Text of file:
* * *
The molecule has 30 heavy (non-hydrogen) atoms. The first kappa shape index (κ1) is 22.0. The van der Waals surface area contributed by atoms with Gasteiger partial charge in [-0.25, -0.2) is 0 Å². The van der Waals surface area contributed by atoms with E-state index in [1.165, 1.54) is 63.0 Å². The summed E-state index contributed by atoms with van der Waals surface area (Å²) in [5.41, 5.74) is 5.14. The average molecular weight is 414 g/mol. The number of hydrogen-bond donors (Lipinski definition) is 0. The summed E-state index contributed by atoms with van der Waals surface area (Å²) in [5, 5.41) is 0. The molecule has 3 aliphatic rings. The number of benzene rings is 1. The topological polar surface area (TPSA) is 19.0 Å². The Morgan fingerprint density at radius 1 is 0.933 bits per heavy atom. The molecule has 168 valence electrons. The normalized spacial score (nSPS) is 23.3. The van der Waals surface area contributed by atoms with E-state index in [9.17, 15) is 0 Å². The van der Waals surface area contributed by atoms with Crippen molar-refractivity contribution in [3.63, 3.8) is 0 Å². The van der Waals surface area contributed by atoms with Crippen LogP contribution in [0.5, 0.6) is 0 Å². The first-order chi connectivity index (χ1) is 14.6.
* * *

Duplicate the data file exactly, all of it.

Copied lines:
The molecule has 30 heavy (non-hydrogen) atoms. The first kappa shape index (κ1) is 22.0. The van der Waals surface area contributed by atoms with Gasteiger partial charge in [-0.25, -0.2) is 0 Å². The van der Waals surface area contributed by atoms with E-state index in [1.165, 1.54) is 63.0 Å². The summed E-state index contributed by atoms with van der Waals surface area (Å²) in [5.41, 5.74) is 5.14. The average molecular weight is 414 g/mol. The number of hydrogen-bond donors (Lipinski definition) is 0. The summed E-state index contributed by atoms with van der Waals surface area (Å²) in [5, 5.41) is 0. The molecule has 3 aliphatic rings. The number of benzene rings is 1. The topological polar surface area (TPSA) is 19.0 Å². The Morgan fingerprint density at radius 1 is 0.933 bits per heavy atom. The molecule has 168 valence electrons. The normalized spacial score (nSPS) is 23.3. The van der Waals surface area contributed by atoms with E-state index in [9.17, 15) is 0 Å². The van der Waals surface area contributed by atoms with Crippen molar-refractivity contribution in [3.63, 3.8) is 0 Å². The van der Waals surface area contributed by atoms with Crippen LogP contribution in [0.5, 0.6) is 0 Å². The first-order chi connectivity index (χ1) is 14.6.